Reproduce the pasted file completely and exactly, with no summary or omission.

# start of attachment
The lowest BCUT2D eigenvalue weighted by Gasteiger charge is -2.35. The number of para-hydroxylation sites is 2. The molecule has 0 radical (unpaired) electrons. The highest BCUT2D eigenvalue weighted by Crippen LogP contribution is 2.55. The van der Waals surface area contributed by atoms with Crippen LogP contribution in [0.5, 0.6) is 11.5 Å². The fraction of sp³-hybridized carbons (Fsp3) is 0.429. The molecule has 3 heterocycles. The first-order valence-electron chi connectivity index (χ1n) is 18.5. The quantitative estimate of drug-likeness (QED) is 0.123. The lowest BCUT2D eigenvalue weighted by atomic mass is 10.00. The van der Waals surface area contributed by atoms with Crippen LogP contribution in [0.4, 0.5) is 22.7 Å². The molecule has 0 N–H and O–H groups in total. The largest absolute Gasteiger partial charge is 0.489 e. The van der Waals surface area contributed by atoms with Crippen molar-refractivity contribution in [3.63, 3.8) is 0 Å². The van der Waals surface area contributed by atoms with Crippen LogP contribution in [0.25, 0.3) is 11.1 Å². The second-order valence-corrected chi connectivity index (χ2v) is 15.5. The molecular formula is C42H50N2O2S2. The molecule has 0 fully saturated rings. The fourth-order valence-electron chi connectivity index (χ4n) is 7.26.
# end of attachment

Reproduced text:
The lowest BCUT2D eigenvalue weighted by Gasteiger charge is -2.35. The number of para-hydroxylation sites is 2. The molecule has 0 radical (unpaired) electrons. The highest BCUT2D eigenvalue weighted by Crippen LogP contribution is 2.55. The van der Waals surface area contributed by atoms with Crippen LogP contribution in [0.5, 0.6) is 11.5 Å². The fraction of sp³-hybridized carbons (Fsp3) is 0.429. The molecule has 3 heterocycles. The first-order valence-electron chi connectivity index (χ1n) is 18.5. The quantitative estimate of drug-likeness (QED) is 0.123. The lowest BCUT2D eigenvalue weighted by atomic mass is 10.00. The van der Waals surface area contributed by atoms with Crippen LogP contribution in [0.4, 0.5) is 22.7 Å². The molecule has 0 N–H and O–H groups in total. The largest absolute Gasteiger partial charge is 0.489 e. The van der Waals surface area contributed by atoms with Crippen molar-refractivity contribution in [3.63, 3.8) is 0 Å². The van der Waals surface area contributed by atoms with Crippen LogP contribution in [0.25, 0.3) is 11.1 Å². The second-order valence-corrected chi connectivity index (χ2v) is 15.5. The molecular formula is C42H50N2O2S2. The molecule has 0 fully saturated rings. The fourth-order valence-electron chi connectivity index (χ4n) is 7.26.